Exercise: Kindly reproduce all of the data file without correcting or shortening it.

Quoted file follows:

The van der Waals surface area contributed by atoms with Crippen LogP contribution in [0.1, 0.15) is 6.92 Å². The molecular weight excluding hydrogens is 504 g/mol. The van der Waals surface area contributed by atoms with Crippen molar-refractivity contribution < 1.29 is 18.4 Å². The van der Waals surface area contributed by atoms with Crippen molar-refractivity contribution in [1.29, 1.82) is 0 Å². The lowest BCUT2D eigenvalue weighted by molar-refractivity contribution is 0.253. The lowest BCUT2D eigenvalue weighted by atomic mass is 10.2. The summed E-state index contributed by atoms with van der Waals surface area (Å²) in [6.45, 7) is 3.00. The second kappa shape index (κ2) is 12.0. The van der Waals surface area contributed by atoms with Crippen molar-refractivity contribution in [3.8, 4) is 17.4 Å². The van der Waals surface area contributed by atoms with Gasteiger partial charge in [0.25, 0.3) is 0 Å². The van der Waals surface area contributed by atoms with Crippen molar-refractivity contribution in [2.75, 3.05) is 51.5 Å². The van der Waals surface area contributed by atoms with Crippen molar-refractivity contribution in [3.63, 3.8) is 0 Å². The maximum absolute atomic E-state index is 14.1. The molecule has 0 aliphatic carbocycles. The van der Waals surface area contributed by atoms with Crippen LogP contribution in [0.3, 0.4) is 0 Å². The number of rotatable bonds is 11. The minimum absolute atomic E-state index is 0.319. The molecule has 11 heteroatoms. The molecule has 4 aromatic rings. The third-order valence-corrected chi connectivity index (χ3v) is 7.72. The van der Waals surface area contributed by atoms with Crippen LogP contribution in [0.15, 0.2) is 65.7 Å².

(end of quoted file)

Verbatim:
The van der Waals surface area contributed by atoms with Crippen LogP contribution in [0.1, 0.15) is 6.92 Å². The molecular weight excluding hydrogens is 504 g/mol. The van der Waals surface area contributed by atoms with Crippen molar-refractivity contribution < 1.29 is 18.4 Å². The van der Waals surface area contributed by atoms with Crippen molar-refractivity contribution in [1.29, 1.82) is 0 Å². The lowest BCUT2D eigenvalue weighted by molar-refractivity contribution is 0.253. The lowest BCUT2D eigenvalue weighted by atomic mass is 10.2. The summed E-state index contributed by atoms with van der Waals surface area (Å²) in [6.45, 7) is 3.00. The second kappa shape index (κ2) is 12.0. The van der Waals surface area contributed by atoms with Crippen molar-refractivity contribution in [3.8, 4) is 17.4 Å². The van der Waals surface area contributed by atoms with Gasteiger partial charge in [0.25, 0.3) is 0 Å². The van der Waals surface area contributed by atoms with Crippen molar-refractivity contribution in [2.75, 3.05) is 51.5 Å². The van der Waals surface area contributed by atoms with Crippen molar-refractivity contribution in [3.63, 3.8) is 0 Å². The maximum absolute atomic E-state index is 14.1. The molecule has 0 aliphatic carbocycles. The van der Waals surface area contributed by atoms with Crippen LogP contribution in [0.3, 0.4) is 0 Å². The number of rotatable bonds is 11. The minimum absolute atomic E-state index is 0.319. The molecule has 11 heteroatoms. The molecule has 4 aromatic rings. The third-order valence-corrected chi connectivity index (χ3v) is 7.72. The van der Waals surface area contributed by atoms with Crippen LogP contribution in [0.15, 0.2) is 65.7 Å².